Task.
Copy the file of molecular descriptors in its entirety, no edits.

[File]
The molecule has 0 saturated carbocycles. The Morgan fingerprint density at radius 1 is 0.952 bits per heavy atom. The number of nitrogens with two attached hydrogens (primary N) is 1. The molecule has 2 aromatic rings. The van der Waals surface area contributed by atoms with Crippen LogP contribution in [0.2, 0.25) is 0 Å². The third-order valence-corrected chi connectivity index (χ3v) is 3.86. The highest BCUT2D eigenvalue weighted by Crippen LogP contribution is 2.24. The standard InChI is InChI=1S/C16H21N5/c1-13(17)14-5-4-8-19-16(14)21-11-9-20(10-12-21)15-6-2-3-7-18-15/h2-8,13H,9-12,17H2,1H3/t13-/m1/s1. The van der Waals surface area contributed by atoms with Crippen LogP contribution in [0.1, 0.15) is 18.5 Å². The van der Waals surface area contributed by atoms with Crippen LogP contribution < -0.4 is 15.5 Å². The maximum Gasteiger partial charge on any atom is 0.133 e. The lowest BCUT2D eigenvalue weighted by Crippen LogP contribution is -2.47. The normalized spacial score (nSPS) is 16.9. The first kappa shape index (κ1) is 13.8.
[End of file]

The molecule has 0 saturated carbocycles. The Morgan fingerprint density at radius 1 is 0.952 bits per heavy atom. The number of nitrogens with two attached hydrogens (primary N) is 1. The molecule has 2 aromatic rings. The van der Waals surface area contributed by atoms with Crippen LogP contribution in [0.2, 0.25) is 0 Å². The third-order valence-corrected chi connectivity index (χ3v) is 3.86. The highest BCUT2D eigenvalue weighted by Crippen LogP contribution is 2.24. The standard InChI is InChI=1S/C16H21N5/c1-13(17)14-5-4-8-19-16(14)21-11-9-20(10-12-21)15-6-2-3-7-18-15/h2-8,13H,9-12,17H2,1H3/t13-/m1/s1. The van der Waals surface area contributed by atoms with Crippen LogP contribution in [0.1, 0.15) is 18.5 Å². The van der Waals surface area contributed by atoms with Crippen LogP contribution < -0.4 is 15.5 Å². The maximum Gasteiger partial charge on any atom is 0.133 e. The lowest BCUT2D eigenvalue weighted by Crippen LogP contribution is -2.47. The normalized spacial score (nSPS) is 16.9. The first kappa shape index (κ1) is 13.8.